After a long break we return to the Research Heroes interview series with John Berry, who has a PhD from University of Edinburgh 1966 and is now Emeritus Professor of Psychology at Queen's University, Canada. He had visiting appointments in several different parts of the world and currently teaches short courses in cross-cultural and intercultural psychology since his early retirement in 1999.
He is the author of a large number of key publications in the field of acculturation and cross-cultural psychology. One of his recent books is Cambridge Handbook of Acculturation Psychology with David Sam. His edited books include Handbook of Cross-Cultural Psychology, Cross-Cultural Psychology: Research and Applications, and Human Behavior in Global Perspective.
I got into cross-cultural psychology because... I spent a number of years working as a merchant seaman before studying psychology. Based on my international observations and experiences [mainly in Africa, and the Arctic], I knew that most psychology research was both culture blind and culture bound. As a result, I set out to include cultural contexts as part of my own work, and to try to change psychology in general to be more international and more culturally inclusive.
I wish someone had told me at the beginning of my career...That an academic career could be both fun and useful, if one followed one’s own interests and ignored the usual confines of academic structures.
I most admire academically... those who combine ethnographic field work and psychology in their research and practice. This is because no human behavior can be understood without a first-hand knowledge of the cultural context in which it developed, and is now displayed.
The best research project I have worked on during my career... is the set of studies that led to my 1976 monograph (Human ecology and cognitive style: Comparative studies in cultural and psychological adaptation). This project established the basis for my long-standing joint interests in the ecocultural approach to understanding similarities and differences in human behaviour around the world, and in the consequences of culture contact (including acculturation and intercultural relations).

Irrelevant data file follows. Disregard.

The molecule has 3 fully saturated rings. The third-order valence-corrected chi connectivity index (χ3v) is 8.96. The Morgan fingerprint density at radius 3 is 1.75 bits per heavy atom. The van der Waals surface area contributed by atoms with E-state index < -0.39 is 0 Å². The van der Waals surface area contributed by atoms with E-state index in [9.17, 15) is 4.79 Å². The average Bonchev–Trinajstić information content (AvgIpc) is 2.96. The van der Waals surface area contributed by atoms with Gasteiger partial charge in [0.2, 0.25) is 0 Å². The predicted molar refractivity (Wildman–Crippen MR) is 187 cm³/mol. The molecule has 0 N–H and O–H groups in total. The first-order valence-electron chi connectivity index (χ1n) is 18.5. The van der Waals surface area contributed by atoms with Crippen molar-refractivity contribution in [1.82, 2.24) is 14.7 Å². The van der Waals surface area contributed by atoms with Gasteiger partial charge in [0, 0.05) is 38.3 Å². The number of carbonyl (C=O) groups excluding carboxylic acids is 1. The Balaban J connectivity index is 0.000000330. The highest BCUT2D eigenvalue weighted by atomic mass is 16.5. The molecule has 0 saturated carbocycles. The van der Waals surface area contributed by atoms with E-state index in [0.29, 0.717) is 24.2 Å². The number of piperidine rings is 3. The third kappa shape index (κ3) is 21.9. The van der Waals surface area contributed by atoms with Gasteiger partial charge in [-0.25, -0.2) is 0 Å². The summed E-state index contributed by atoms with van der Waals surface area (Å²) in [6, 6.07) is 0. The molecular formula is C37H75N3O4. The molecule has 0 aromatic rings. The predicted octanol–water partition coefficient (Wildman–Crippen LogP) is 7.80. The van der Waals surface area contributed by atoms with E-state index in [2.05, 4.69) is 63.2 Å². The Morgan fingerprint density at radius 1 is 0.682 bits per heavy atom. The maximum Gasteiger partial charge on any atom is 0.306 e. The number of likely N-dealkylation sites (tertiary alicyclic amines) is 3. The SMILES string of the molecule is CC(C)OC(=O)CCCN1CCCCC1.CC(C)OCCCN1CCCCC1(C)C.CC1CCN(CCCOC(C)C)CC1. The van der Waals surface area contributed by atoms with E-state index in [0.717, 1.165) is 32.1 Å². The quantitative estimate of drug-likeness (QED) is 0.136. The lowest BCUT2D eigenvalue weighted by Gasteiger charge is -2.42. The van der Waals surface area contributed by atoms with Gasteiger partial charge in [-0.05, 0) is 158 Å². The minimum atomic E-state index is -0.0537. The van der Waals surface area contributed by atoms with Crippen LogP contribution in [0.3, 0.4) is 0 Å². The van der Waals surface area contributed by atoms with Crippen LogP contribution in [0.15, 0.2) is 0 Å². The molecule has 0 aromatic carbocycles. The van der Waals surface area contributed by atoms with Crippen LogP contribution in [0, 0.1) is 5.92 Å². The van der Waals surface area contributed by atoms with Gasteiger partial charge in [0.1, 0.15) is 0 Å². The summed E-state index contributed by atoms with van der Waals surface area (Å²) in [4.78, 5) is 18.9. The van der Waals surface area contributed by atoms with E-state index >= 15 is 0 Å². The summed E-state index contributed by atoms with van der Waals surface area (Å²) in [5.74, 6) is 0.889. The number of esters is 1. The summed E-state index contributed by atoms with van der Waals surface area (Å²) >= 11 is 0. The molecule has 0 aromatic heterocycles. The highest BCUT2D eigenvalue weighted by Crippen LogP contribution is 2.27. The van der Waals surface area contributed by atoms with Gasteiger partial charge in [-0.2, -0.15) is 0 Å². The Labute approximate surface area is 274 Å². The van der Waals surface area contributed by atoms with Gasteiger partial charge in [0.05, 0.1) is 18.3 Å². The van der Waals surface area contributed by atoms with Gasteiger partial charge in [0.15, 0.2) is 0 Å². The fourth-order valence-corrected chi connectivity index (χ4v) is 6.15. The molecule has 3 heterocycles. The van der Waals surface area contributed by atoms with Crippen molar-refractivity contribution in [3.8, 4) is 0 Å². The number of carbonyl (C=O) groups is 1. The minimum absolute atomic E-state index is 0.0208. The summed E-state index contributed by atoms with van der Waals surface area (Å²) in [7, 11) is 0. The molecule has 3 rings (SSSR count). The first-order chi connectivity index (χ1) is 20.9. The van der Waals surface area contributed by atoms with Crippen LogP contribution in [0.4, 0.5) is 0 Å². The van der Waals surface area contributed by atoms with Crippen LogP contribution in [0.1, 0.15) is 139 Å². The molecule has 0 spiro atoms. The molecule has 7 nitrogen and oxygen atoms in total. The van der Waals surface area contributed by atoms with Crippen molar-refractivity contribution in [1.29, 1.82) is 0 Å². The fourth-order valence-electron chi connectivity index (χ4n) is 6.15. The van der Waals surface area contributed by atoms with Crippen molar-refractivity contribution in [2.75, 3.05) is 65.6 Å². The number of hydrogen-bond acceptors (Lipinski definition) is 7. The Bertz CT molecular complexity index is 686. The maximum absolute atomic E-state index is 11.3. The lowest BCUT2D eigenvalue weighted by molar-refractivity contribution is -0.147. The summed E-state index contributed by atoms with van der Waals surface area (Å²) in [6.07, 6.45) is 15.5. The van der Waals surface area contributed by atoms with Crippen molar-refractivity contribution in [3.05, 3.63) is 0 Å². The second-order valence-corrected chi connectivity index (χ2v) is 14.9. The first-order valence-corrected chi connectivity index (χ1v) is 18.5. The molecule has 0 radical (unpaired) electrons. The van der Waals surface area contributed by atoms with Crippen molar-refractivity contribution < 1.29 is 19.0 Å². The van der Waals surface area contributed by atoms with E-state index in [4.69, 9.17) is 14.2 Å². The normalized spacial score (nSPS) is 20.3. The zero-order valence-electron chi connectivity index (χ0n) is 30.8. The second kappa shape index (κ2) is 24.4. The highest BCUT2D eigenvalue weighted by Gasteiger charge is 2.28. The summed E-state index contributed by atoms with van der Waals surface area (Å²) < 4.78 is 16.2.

The worst research project I have worked on during my career... I have not regretted doing any research project, even though some of them were very difficult to carry out and complete. Both physical and social hardships have made some projects less enjoyable than others, but not to the point that I have regretted doing them.
The most amazing or memorable experience when I was doing research… My main interests and pleasures have been in working with hunting and gathering peoples across the world (Inuit, Arunta, Telefomin, Cree, Ojibway, Dene, Biaka, Birhor) as a basis for examining how the 95% of the history of human existence was carried out.
The one story I always wanted to tell but never had a chance… I always speak my mind, especially if there is a good audience!
A research project I wish I had done... All projects that I have ever wanted to do have been done to some extent over the years.
If I wasn't doing this, I would be... sailing and building houses (which I have done anyway throughout my academic career).
The biggest challenge for cross-cultural psychology in the next 10 years is... to get the field back to its roots in ethnography and the study of cultural context, and away from mass surveying by questionnaires. The initial goal of CCP was to get away from using students in one society; this has now been largely replaced by using students (and other non-representative samples) in many societies.
My advice for young researchers at the start of their career is... Do what interests you; pay no attention to the conceptual fads and political incentives that pervade academia.